Sodium Valproate

A 2015 study by Howell et al hypothesized that sodium valproate, a histone deacetylase inhibitor, might be able to up-regulate the myophosphorylase enzyme. Using sheep as an animal model, they showed that enteral treatment with 20-60 mg/kg was associated with increased expression of myophosphorylase in muscle fibers. This response was found to be dose-dependent. The findings from the study suggest that sodium valproate is a potential therapeutic option for McArdle disease. [18] Randomized trials are needed to study the potential benefits in humans.

Another study in a mouse model showed a dose-dependent decrease in glycogen accumulation, suggesting that sodium valproate can be considered a gene-expression modulator that allows compensatory expression of myophosphorylase and decreased glycogen accumulation in skeletal muscles among patients with McArdle disease. [19] Further studies in humans are needed to determine the efficacy of this approach.

Vitamins/Nutritional Supplementation

Some studies suggest that pyridoxine may reduce the susceptibility of muscles to fatigue in patients with McArdle disease. Normally, myophosphorylase uses pyridoxal 5'-phosphate (derived from vitamin B-6) as a cofactor; therefore, supplementation may augment the remaining myophosphorylase activity. In addition, most of the total body pool of pyridoxine is normally bound to myophosphorylase; therefore, the body's store of pyridoxine may be depleted in patients with McArdle disease.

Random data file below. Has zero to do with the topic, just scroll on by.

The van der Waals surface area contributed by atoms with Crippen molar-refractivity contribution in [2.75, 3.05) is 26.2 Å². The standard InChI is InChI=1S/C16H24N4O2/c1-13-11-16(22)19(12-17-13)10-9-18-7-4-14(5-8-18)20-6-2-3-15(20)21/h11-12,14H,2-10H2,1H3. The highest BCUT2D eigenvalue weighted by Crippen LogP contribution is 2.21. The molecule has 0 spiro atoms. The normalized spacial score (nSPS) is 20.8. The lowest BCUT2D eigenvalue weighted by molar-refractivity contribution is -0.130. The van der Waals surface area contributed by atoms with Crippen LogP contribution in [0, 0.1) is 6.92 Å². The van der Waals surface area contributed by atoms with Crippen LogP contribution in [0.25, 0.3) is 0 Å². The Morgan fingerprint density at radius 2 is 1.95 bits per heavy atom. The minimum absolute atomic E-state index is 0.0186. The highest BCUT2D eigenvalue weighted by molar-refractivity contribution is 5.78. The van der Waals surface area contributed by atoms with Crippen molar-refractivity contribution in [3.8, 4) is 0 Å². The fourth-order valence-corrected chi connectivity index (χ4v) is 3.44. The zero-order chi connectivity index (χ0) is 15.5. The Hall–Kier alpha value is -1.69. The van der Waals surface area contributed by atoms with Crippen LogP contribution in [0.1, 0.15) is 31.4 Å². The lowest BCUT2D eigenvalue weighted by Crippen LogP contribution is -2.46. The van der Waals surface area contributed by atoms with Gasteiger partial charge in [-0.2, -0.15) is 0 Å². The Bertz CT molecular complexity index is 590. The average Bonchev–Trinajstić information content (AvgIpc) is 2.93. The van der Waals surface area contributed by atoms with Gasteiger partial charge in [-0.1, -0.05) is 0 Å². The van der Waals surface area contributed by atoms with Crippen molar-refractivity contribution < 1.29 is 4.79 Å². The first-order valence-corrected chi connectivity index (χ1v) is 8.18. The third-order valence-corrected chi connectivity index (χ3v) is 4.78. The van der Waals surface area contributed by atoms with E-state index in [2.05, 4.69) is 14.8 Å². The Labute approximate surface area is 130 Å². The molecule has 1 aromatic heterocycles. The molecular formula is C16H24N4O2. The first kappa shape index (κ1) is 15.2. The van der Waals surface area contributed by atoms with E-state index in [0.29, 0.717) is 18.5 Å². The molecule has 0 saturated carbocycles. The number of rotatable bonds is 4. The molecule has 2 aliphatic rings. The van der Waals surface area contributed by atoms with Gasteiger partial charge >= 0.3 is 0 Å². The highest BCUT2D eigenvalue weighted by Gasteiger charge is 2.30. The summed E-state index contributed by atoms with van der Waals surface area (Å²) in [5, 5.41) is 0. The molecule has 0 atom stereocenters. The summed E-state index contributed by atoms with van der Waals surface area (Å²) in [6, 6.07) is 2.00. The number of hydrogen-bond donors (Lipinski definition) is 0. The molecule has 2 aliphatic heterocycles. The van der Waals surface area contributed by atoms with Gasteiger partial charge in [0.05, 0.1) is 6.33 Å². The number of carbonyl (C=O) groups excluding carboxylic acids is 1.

Evidence for the benefit of supplementation with branched chain amino acids, depot glucagon, vitamin B6, and high-dose oral ribose is low. [20] Studies of oral sucrose administered at different times and in different amounts before exercise showed improvement in exercise tolerance when given before exercise (75 g 30 minutes before exercise). However, the evidence is low and insufficient to determine clinical benefits. [20]